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Wednesday, September 6 2017
Biblical Eras: The City Of David - When Jerusalem Became An Israelite City
"David and all Israel went to Jerusalem, which is Jebus; where the Jebusites were, the inhabitants of the land ... Nevertheless David took the castle of Zion ... And David dwelt in the castle; therefore they called it the city of David"
The end of the era of the Israelite civil war (see Biblical Eras: The First Kings and The Civil War) brought about the beginning of the long reign of King David. It also marked the beginning of Jerusalem as an Israelite city (see When Did Jerusalem Become An Israelite City? and How Long Was Jerusalem The Capital Of Israel?).
"11:4 And David and all Israel went to Jerusalem, which is Jebus; where the Jebusites were, the inhabitants of the land. 11:5 And the inhabitants of Jebus said to David, Thou shalt not come hither. Nevertheless David took the castle of Zion, which is the city of David.
The Temple of the LORD in Jerusalem did not yet exist. That function had been served for centuries by the Tabernacle that was constructed in the time of Moses (see The Building Of The Tabernacle and The Glory Of The LORD In His Tabernacle) - and then other LORD-approved places after the parting of the Ark of the Covenant and the Tabernacle (see The Capture Of The Ark and Why Did The Philistines Want To Return The Ark? and The Return Of The Ark).
It was King David's idea to build a Temple of wood and stone in the new Israelite capital city. His request to the LORD that a Temple be built was granted - with the condition that it would be constructed in the time of David's son and successor whose hands had never been bloodied by war.
"17:1 Now it came to pass, as David sat in his house, that David said to Nathan the prophet, Lo, I dwell in an house of cedars, but the ark of the covenant of the LORD remaineth under curtains.
The Ark was however brought (see Don't Touch The Ark and The Ark's Arrival In Zion) and kept in Jerusalem, in a tabernacle (i.e. a tent) during the reign of King David (see King David's Psalm Of The Ark).
"15:25 So David, and the elders of Israel, and the captains over thousands, went to bring up the ark of the covenant of the LORD out of the house of Obededom with joy. 15:26 And it came to pass, when God helped the Levites that bare the ark of the covenant of the LORD, that they offered seven bullocks and seven rams. 15:27 And David was clothed with a robe of fine linen, and all the Levites that bare the ark, and the singers, and Chenaniah the master of the song with the singers: David also had upon him an ephod of linen. 15:28 Thus all Israel brought up the ark of the covenant of the LORD with shouting, and with sound of the cornet, and with trumpets, and with cymbals, making a noise with psalteries and harps." (1 Chronicles 15:25-28 KJV)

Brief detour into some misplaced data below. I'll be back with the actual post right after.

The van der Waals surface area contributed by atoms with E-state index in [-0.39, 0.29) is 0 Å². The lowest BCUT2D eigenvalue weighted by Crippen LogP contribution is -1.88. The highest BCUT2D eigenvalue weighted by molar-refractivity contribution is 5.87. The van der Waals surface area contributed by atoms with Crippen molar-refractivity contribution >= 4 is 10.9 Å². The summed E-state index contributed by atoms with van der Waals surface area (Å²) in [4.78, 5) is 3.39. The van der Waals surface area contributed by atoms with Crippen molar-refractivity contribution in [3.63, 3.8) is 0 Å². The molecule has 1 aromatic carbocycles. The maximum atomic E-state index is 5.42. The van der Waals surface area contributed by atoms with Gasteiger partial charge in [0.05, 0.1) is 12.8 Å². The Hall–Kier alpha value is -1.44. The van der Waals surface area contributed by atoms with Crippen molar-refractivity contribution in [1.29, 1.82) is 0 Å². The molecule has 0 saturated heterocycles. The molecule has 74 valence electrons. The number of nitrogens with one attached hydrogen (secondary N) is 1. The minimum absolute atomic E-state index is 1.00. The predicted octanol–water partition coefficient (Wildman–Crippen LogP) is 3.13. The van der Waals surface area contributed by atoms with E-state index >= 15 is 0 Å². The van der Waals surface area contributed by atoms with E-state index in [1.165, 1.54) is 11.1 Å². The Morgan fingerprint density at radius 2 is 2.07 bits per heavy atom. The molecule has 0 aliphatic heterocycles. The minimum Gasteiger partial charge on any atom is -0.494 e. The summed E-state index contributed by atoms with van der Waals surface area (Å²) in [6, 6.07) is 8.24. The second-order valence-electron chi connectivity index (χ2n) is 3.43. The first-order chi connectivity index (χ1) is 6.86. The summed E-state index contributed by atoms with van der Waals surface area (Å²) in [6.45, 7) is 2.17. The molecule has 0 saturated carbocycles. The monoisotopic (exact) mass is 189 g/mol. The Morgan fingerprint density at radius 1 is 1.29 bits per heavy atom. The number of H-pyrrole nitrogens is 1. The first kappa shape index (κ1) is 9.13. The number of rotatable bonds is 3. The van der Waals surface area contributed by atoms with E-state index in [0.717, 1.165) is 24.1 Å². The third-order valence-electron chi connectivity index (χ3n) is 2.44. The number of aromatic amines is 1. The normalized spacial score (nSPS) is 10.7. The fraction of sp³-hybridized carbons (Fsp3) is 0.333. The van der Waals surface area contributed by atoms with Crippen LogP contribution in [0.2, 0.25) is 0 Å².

The 40 year reign of David saw many good things and many bad and tragic things, but through it all David remained a humble, repentant true servant of the LORD. King David was far from perfect, but the King and Messiah that David prophesied was and is perfect. David knew Who he represented because David was also a prophet (see The Prophecy Of King David's Messianic Throne and the Fact Finder question below).
Fact Finder: What are some of the greatest Messianic prophecies of the Holy Bible - as seen and recorded by King David?
This Day In History, September 6
394: Theodosius became the sole ruler of the East and West Roman empires after defeating Eugenius at the Battle of the River Frigidus. After he died however, the Roman empire again divided - as illustrated in the two legs of the great prophetic statue seen in Nebuchadnezzar's dream in Daniel 2:31-25 (see The Prophet Daniel: Nebuchadnezzar's Image; also The Holy Roman Empire Of The German Nation).